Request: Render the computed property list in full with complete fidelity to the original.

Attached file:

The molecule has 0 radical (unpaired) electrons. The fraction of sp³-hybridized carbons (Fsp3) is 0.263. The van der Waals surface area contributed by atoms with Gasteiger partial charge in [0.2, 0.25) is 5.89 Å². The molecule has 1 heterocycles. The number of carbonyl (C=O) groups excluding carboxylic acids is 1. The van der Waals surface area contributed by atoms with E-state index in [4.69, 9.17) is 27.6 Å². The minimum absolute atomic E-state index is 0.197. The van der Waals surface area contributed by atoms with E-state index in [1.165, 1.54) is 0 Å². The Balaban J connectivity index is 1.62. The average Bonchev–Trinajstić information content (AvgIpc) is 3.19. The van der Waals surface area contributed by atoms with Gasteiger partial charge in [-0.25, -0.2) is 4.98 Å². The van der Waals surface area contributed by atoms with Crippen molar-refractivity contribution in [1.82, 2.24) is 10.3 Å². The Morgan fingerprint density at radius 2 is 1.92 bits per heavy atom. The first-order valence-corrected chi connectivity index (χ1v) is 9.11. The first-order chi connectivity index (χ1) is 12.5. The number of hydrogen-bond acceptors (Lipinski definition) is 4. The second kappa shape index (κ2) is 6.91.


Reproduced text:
The molecule has 0 radical (unpaired) electrons. The fraction of sp³-hybridized carbons (Fsp3) is 0.263. The van der Waals surface area contributed by atoms with Gasteiger partial charge in [0.2, 0.25) is 5.89 Å². The molecule has 1 heterocycles. The number of carbonyl (C=O) groups excluding carboxylic acids is 1. The van der Waals surface area contributed by atoms with E-state index in [4.69, 9.17) is 27.6 Å². The minimum absolute atomic E-state index is 0.197. The van der Waals surface area contributed by atoms with E-state index in [1.165, 1.54) is 0 Å². The Balaban J connectivity index is 1.62. The average Bonchev–Trinajstić information content (AvgIpc) is 3.19. The van der Waals surface area contributed by atoms with Gasteiger partial charge in [-0.25, -0.2) is 4.98 Å². The van der Waals surface area contributed by atoms with Crippen molar-refractivity contribution in [1.82, 2.24) is 10.3 Å². The Morgan fingerprint density at radius 2 is 1.92 bits per heavy atom. The first-order valence-corrected chi connectivity index (χ1v) is 9.11. The first-order chi connectivity index (χ1) is 12.5. The number of hydrogen-bond acceptors (Lipinski definition) is 4. The second kappa shape index (κ2) is 6.91.